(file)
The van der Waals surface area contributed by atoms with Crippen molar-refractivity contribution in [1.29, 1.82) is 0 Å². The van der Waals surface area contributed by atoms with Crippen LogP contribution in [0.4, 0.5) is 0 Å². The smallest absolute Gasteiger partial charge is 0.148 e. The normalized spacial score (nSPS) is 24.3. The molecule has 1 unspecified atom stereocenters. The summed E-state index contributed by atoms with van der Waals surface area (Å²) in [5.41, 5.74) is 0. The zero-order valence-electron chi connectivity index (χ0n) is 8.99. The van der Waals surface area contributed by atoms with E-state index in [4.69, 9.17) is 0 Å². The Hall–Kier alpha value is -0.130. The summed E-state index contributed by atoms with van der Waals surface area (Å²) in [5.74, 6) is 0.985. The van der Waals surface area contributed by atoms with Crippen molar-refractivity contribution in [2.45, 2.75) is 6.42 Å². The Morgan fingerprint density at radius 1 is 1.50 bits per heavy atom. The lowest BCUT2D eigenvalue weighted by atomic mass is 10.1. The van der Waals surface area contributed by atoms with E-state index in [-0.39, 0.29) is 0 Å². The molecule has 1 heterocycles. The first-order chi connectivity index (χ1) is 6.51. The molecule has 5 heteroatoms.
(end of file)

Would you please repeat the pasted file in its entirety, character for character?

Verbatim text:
The van der Waals surface area contributed by atoms with Crippen molar-refractivity contribution in [1.29, 1.82) is 0 Å². The van der Waals surface area contributed by atoms with Crippen LogP contribution in [0.4, 0.5) is 0 Å². The smallest absolute Gasteiger partial charge is 0.148 e. The normalized spacial score (nSPS) is 24.3. The molecule has 1 unspecified atom stereocenters. The summed E-state index contributed by atoms with van der Waals surface area (Å²) in [5.41, 5.74) is 0. The zero-order valence-electron chi connectivity index (χ0n) is 8.99. The van der Waals surface area contributed by atoms with E-state index in [4.69, 9.17) is 0 Å². The Hall–Kier alpha value is -0.130. The summed E-state index contributed by atoms with van der Waals surface area (Å²) in [5.74, 6) is 0.985. The van der Waals surface area contributed by atoms with Crippen molar-refractivity contribution in [2.45, 2.75) is 6.42 Å². The Morgan fingerprint density at radius 1 is 1.50 bits per heavy atom. The lowest BCUT2D eigenvalue weighted by atomic mass is 10.1. The van der Waals surface area contributed by atoms with E-state index in [-0.39, 0.29) is 0 Å². The molecule has 1 heterocycles. The first-order chi connectivity index (χ1) is 6.51. The molecule has 5 heteroatoms.